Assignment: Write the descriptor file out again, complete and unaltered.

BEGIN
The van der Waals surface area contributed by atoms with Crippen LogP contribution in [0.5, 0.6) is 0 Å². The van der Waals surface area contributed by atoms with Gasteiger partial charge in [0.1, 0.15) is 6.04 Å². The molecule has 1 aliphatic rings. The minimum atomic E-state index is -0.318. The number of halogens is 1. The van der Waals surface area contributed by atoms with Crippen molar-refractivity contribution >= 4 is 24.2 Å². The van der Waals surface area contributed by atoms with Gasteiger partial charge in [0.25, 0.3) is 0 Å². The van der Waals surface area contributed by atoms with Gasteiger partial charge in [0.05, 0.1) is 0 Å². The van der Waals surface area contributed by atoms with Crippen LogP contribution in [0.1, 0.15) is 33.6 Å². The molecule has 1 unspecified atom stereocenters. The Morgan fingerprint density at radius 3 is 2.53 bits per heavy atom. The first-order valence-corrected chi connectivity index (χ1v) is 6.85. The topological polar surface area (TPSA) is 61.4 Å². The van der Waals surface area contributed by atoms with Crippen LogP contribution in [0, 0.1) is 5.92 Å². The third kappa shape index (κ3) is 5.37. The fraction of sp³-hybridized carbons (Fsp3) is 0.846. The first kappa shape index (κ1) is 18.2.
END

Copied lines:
The van der Waals surface area contributed by atoms with Crippen LogP contribution in [0.5, 0.6) is 0 Å². The van der Waals surface area contributed by atoms with Gasteiger partial charge in [0.1, 0.15) is 6.04 Å². The molecule has 1 aliphatic rings. The minimum atomic E-state index is -0.318. The number of halogens is 1. The van der Waals surface area contributed by atoms with Crippen molar-refractivity contribution >= 4 is 24.2 Å². The van der Waals surface area contributed by atoms with Gasteiger partial charge in [0.25, 0.3) is 0 Å². The van der Waals surface area contributed by atoms with Gasteiger partial charge in [0.05, 0.1) is 0 Å². The van der Waals surface area contributed by atoms with Crippen LogP contribution in [0.1, 0.15) is 33.6 Å². The molecule has 1 unspecified atom stereocenters. The Morgan fingerprint density at radius 3 is 2.53 bits per heavy atom. The first-order valence-corrected chi connectivity index (χ1v) is 6.85. The topological polar surface area (TPSA) is 61.4 Å². The van der Waals surface area contributed by atoms with Crippen LogP contribution in [0, 0.1) is 5.92 Å². The third kappa shape index (κ3) is 5.37. The fraction of sp³-hybridized carbons (Fsp3) is 0.846. The first kappa shape index (κ1) is 18.2.